WASHINGTON — The U.S. Department of Agriculture’s National Agricultural Statistics Service released a corrected U.S. Crop Production report Oct. 28.
Supply and demand
The department also issued an abbreviated global supply and demand report to reflect the revisions and is now projecting the 2008/2009 corn harvest at 12.03 billion bushels, down 167 million bushels from the Oct. 10 forecast.
Feed and residual use is projected 50 million bushels lower at 5.30 billion bushels.
The department reported sorghum production is projected up 8 million bushels from the Oct. 10 forecast to 472 million bushels. Sorghum feed and residual use is raised 10 million bushels with increased supplies.
While tighter supplies pushed corn exports forecast down 50 million bushels to 1.95 billion bushels, Ken Hobbie, U.S. Grains Council president and chief executive officer, said he anticipates sorghum exports to increase as well as distiller’s dried grains with soluble, a co-product of ethanol.
“The council will continue engaging in market development efforts for U.S. sorghum. A lot of education and technical training pertaining to the feeding of U.S. sorghum is needed and we will do what we do best and get the job done for U.S. sorghum growers,” Hobbie said, adding the U.S. normally exports about half the total sorghum crop.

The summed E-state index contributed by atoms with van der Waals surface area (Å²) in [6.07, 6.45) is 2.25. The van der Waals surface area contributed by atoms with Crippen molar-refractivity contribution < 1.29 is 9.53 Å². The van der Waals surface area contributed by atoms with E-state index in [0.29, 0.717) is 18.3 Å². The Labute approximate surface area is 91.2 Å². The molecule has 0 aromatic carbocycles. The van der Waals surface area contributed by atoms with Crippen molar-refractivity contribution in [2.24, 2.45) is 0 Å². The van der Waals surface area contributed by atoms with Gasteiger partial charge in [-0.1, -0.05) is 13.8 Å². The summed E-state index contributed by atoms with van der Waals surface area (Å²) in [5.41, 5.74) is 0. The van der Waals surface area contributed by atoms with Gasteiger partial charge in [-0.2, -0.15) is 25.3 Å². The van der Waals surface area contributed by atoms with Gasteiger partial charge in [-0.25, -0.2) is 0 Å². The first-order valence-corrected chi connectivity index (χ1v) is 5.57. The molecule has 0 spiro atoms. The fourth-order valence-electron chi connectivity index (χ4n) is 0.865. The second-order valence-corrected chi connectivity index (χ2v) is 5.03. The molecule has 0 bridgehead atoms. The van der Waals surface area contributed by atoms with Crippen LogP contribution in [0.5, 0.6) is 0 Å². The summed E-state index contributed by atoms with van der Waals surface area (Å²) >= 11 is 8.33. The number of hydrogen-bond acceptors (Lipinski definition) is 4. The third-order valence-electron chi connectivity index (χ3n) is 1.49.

Sorghum is typically grown in Texas, Kansas, Nebraska, Missouri, Oklahoma, Arkansas, Louisiana, Mississippi and Illinois and can be shipped out of Texas or the Mississippi Gulf.
Hobbie said export customers need not worry about U.S. farmers’ ability to respond to global demand.
“The council has worked vigorously to educate end-users on how to effectively feed U.S. sorghum and distiller’s grains and those efforts will result in increased demand for these feed grains. I anticipate the tighter supplies of U.S. corn translate into greater quantities staying in the domestic marketplace for feed, food and fuel. This will mean more distiller’s grains available for overseas livestock industries,” Hobbie said.
“Distiller’s dried grains with solubles and its value in all types of animal rations show U.S. grain producers have the capacity and the capability to produce for both food and fuel.”
He noted if the 4 million tons of distiller’s dried grains with solubles exported from the U.S. this year were divided equally between all the major livestock food sectors, it would produce 331,000 metric tons of chicken, nearly 5 billion eggs, almost 86,000 tons of beef, 1.8 million tons of milk and 205,000 tons of pork.